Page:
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If the current state of affairs in Italian politics were to be in any other country, it would be a national, even regional and, perhaps even, global crisis. But it's not. In Italy politics is so bizarre that even a Gallic shrug, a Malaysian "it's Malaysia" or a Japanese polite turning away would be over-reactions.

CoNet Section: 

In Kuala Lumpur, the capital of Malaysia, it was shortly after 5 a.m. on 10 May. The call for prayers from the mosques in the Pudu area of the city was unusually loud and sounded somehow lighter than usual. There were car horns blasting in the city's streets. Two hours later, all is quiet. There are the usual sounds of trains running, traffic passing and birds twittering as they hunt insects high above the ground. Monkeys chatter in the trees and today has become normal. Except it isn't.

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For much of the past two weeks, BBC News has heavily featured criticism of British Labour Party and Prime Ministerial hopeful Jeremy Corbyn. The criticism has been orchestrated by some British Jews who claim that he, and some of his party, are, in their words, "anti-Semitic." The primary concern is not the treatment of Jews in the UK, but Corbyn's long and loud protests against Israel's behaviour in Palestine. Right-wing, one might argue radical, Jews in the UK are incensed. The BBC willingly provides a megaphone for them. So why has the BBC been almost silent on the subject in the past three days?

CoNet Section: 

It's easy to criticise the British Empire - it did some very bad things. However, it also did something very good things: it is the only colonial power in recent times to have left behind a solid template for good government. What countries have done with it in the, often, half-a-century or more since is their own fault. At the heart of the system is full and fair democracy, universal suffrage, the Rule of Law and, most important for good governance, the separation of powers between Church and State and between Parliament, the Executive and the Judiciary. A most distressing case before the English High Court two weeks ago for which the approved judgment was published yesterday proves why that model is so valuable.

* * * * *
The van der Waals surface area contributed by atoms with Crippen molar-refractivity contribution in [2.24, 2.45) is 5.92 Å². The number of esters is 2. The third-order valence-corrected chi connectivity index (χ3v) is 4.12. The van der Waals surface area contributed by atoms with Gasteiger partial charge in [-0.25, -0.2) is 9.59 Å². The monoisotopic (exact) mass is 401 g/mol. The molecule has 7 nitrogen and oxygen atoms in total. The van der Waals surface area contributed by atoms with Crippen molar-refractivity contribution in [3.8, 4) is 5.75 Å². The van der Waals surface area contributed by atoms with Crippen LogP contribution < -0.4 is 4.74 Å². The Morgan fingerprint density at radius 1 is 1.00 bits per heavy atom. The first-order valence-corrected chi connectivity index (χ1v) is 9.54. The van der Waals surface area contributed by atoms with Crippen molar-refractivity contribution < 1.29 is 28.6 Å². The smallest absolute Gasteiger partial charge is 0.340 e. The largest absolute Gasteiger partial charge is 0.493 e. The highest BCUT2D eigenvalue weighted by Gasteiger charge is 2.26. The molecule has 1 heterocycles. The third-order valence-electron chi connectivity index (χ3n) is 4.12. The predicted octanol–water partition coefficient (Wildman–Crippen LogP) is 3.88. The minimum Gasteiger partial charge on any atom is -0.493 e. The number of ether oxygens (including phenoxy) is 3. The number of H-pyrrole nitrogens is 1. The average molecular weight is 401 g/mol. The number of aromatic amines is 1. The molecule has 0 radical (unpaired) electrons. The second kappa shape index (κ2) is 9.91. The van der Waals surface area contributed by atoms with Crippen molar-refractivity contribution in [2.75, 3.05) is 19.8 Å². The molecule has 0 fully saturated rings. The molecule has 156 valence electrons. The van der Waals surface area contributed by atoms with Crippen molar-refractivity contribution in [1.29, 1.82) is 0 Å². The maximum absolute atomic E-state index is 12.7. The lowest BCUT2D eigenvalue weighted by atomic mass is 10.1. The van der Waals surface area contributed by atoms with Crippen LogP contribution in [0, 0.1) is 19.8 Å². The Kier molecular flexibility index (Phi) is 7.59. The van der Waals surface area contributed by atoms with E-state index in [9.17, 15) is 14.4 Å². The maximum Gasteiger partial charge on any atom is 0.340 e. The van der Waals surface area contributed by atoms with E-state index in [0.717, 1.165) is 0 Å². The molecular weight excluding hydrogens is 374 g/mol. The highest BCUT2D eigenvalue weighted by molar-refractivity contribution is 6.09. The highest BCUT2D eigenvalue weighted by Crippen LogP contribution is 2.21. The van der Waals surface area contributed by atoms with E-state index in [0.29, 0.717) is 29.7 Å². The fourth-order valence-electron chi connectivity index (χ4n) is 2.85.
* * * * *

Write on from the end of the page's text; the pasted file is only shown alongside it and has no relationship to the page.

For those that don't recognise the name, Elizabeth Warren is a US Senator representing the state of Massachusetts but she was born in Oklahoma. Warren is a member of the Democratic Party and has been dubbed "a progressive." She claims historical links to the Cherokee Indian tribal group and says she is part Cherokee. That's in doubt.

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World Money Laundering Report vol 15 no 6 In this issue:
Political Correction, the rise of the centre

Default settings: Suspicion, PEPs and government linked money

Unintended Consequences: the FATF's criticism of the USA demonstrates a shift in power


Don't say that: 

Going forward

Do say this: 

In future; or
in the future; or
from now on; or
going in the direction of..

A long article in the New York Times this week is headlined "Bernie Sanders Is Jewish, but He Doesn’t Like to Talk About It." The premise is simple: Sanders is not Jewish enough, or not overtly Jewish enough, for those Jews who want all Jews to wear a metaphorical yellow star. But it's not only Jews and it's not only Americans who want their politicians to put their religion front and centre - and to define a country with reference to the criteria set by those same outspoken groups. Are we seeing the death of the separation of Church and State?

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